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an undoubted companion of the Conqueror, whose name does not appear in the roll of Battle Abbey, but who is presumed to have been an ancestor of the De Brewers or Briweres, so powerful in the thirteenth century. According to the Book of Meaux and the Register of Fountains Abbey, which I have already quoted, this Drogo was a Fleming of approved valour, who came over to England with William, and received for his services the Isle of Holderness, on which he built the strong Castle of Skipsey, and other considerable estates in various counties, amongst them Bytham in Lincolnshire. By the same authorities he is said to have married a kinswoman of the King, -- how related to him, or how named, is not stated, nor whether her hand had been bestowed upon him as part of the guerdon he had merited. Whoever she was, Drogo killed her -- whether by accident or with malice prepense, does not appear in the indictment. His subsequent conduct, however, was that of a guilty man. He hastened to the King and pretended that he was desirous to take his wife to Flanders; but, not having sufficient money at command for the purpose, craved assistance from his royal connection. The King, not doubting his story, gave or lent to him the sum requested, with which Drogo wisely made the best of his way to the coast, and took ship for the Low Countries. The King on learning the truth sent orders for his arrest, but too late. Drogo was beyond his reach. He lost no time, however, in seizing his estates, some of which he appears to have bestowed on Odo of Champagne, who, according to the same writers, is said to have complained that the soil of Holderness was sterile and would grow nothing but oats; and his wife having presented him with a son, named Stephen, he prayed the Conqueror to give him some land on which he could grow wheat, that he might feed his (William's) nephew; whereupon the King gave him Bytham, another forfeited manor of Drogo's, and other places.

Now, if the story about Drogo be true, the slaying of his wife and flight to Flanders must have taken place late in 1086, for up to August in that year he was in possession of all his estates, and shortly afterwards William quitted England never to see it more. Drogo's personal interview with him must, therefore, have been during the few months that elapsed between the completion of the survey and the King's sailing for Normandy; either at the time of his holding his last great Witan at Salisbury (1st August), to which all the principal landholders in the kingdom were summoned, or while he was subsequently residing in the Isle of Wight, waiting the collection of the money extorted from all against whom he could bring any charge, whether by right or otherwise -- that final robbery of his English subjects, with the booty of which he departed, amid "curses not loud but deep," to die deserted, dishonoured, and despoiled in his native land.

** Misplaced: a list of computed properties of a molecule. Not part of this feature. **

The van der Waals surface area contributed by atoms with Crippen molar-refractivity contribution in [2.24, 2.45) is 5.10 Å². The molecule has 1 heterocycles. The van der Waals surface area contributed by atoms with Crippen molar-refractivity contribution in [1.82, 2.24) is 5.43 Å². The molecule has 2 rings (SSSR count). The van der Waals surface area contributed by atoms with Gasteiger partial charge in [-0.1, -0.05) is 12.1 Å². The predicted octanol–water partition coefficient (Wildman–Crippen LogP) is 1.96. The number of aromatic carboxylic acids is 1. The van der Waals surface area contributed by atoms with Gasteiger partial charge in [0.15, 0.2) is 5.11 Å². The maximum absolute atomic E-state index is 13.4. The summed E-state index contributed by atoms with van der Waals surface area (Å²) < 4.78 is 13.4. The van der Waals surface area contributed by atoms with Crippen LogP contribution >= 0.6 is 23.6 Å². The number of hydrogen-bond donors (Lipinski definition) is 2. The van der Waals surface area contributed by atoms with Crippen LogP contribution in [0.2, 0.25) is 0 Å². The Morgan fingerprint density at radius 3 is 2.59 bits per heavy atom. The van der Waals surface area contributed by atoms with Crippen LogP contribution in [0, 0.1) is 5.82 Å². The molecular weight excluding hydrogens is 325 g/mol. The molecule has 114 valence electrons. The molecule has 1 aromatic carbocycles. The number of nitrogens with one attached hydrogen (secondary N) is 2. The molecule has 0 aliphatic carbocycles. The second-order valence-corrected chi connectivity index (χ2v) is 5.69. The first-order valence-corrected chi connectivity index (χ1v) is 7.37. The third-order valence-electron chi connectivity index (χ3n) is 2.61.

The grant of Holderness to Odo has just the same narrow chance of having been made in England at that period, and the additional one of Bytham a few months later in Normandy, which shows how little reliance can be placed on the story that the complaint respecting the soil of Holderness was made to the King at Odo's request by "the same Archbishop" to whose good offices he had been indebted for the hand of his wife and the city or county of Aumale. Jean de Bayeux died 1079, seven years at least before the grant of Holderness to Odo. Bytham, originally held of the King by Drogo, was probably given to Odo at the same time or shortly afterwards, and was one of the many manors in England with which his son Stephen endowed the monastery of Aumale, he being the first who described himself as "Albemarlensis Comes," his father never assuming that title, but invariably granting or witnessing charters as "Odo de Campania," or "Odonis Comitis de Campania."

Of his step-daughter, the younger Adelaide or Adeliza, Countess of Aumale, we know nothing beyond her confirmation of the grants of her mother and father to the Abbey of St. Martin d'Auchi (or Aumale). She must, however, have died unmarried or without issue, when her rights and title devolved solely upon her half-brother Stephen.

It is most remarkable, considering the position and connections of Adeliza, sister of the Conqueror and Countess of Ponthieu, that the discovery of her triple marriage should have been left to reward the diligence of an English antiquary of the nineteenth century. Every previous account of her and her issue being, from the ignorance of that simple fact, full of errors and contradictions. The date of her death is still unknown; but she was living in 1080, when she witnessed a charter of her aunt Adeliza, sister of Duke Robert II, and died before 1085, her daughter the younger Countess Adeliza having then presumably succeeded to the suzerainty of Aumale, and being the tenant in Domesday.

Added to this site through the courtesy of Michael Linton, who provided scanned text.